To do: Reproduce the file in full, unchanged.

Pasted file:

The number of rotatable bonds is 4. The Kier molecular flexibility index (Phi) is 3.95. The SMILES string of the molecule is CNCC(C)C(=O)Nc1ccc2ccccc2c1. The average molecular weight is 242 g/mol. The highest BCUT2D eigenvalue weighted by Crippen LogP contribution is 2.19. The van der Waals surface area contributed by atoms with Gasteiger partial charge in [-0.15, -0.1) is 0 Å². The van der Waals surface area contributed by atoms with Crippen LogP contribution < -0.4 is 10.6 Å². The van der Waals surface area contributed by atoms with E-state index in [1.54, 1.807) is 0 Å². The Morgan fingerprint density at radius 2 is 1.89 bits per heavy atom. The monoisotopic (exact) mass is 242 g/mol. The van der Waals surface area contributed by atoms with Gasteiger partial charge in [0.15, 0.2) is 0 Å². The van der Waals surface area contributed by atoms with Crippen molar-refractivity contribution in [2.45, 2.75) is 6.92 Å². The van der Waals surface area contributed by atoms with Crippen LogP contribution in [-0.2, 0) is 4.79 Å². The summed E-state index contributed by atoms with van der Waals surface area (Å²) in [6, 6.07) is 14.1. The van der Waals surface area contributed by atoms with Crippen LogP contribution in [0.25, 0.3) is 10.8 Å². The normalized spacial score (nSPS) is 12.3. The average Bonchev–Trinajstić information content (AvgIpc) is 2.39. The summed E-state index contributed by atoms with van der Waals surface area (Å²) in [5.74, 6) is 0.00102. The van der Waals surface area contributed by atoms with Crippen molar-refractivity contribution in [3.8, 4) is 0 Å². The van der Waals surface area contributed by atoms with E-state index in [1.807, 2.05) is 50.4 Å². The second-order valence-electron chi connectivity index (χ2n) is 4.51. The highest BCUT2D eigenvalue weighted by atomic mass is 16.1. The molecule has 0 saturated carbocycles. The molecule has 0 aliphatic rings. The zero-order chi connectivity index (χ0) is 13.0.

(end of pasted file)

The number of rotatable bonds is 4. The Kier molecular flexibility index (Phi) is 3.95. The SMILES string of the molecule is CNCC(C)C(=O)Nc1ccc2ccccc2c1. The average molecular weight is 242 g/mol. The highest BCUT2D eigenvalue weighted by Crippen LogP contribution is 2.19. The van der Waals surface area contributed by atoms with Gasteiger partial charge in [-0.15, -0.1) is 0 Å². The van der Waals surface area contributed by atoms with Crippen LogP contribution < -0.4 is 10.6 Å². The van der Waals surface area contributed by atoms with E-state index in [1.54, 1.807) is 0 Å². The Morgan fingerprint density at radius 2 is 1.89 bits per heavy atom. The monoisotopic (exact) mass is 242 g/mol. The van der Waals surface area contributed by atoms with Gasteiger partial charge in [0.15, 0.2) is 0 Å². The van der Waals surface area contributed by atoms with Crippen molar-refractivity contribution in [2.45, 2.75) is 6.92 Å². The van der Waals surface area contributed by atoms with Crippen LogP contribution in [-0.2, 0) is 4.79 Å². The summed E-state index contributed by atoms with van der Waals surface area (Å²) in [6, 6.07) is 14.1. The van der Waals surface area contributed by atoms with Crippen LogP contribution in [0.25, 0.3) is 10.8 Å². The normalized spacial score (nSPS) is 12.3. The average Bonchev–Trinajstić information content (AvgIpc) is 2.39. The summed E-state index contributed by atoms with van der Waals surface area (Å²) in [5.74, 6) is 0.00102. The van der Waals surface area contributed by atoms with Crippen molar-refractivity contribution in [3.8, 4) is 0 Å². The van der Waals surface area contributed by atoms with E-state index in [1.807, 2.05) is 50.4 Å². The second-order valence-electron chi connectivity index (χ2n) is 4.51. The highest BCUT2D eigenvalue weighted by atomic mass is 16.1. The molecule has 0 saturated carbocycles. The molecule has 0 aliphatic rings. The zero-order chi connectivity index (χ0) is 13.0.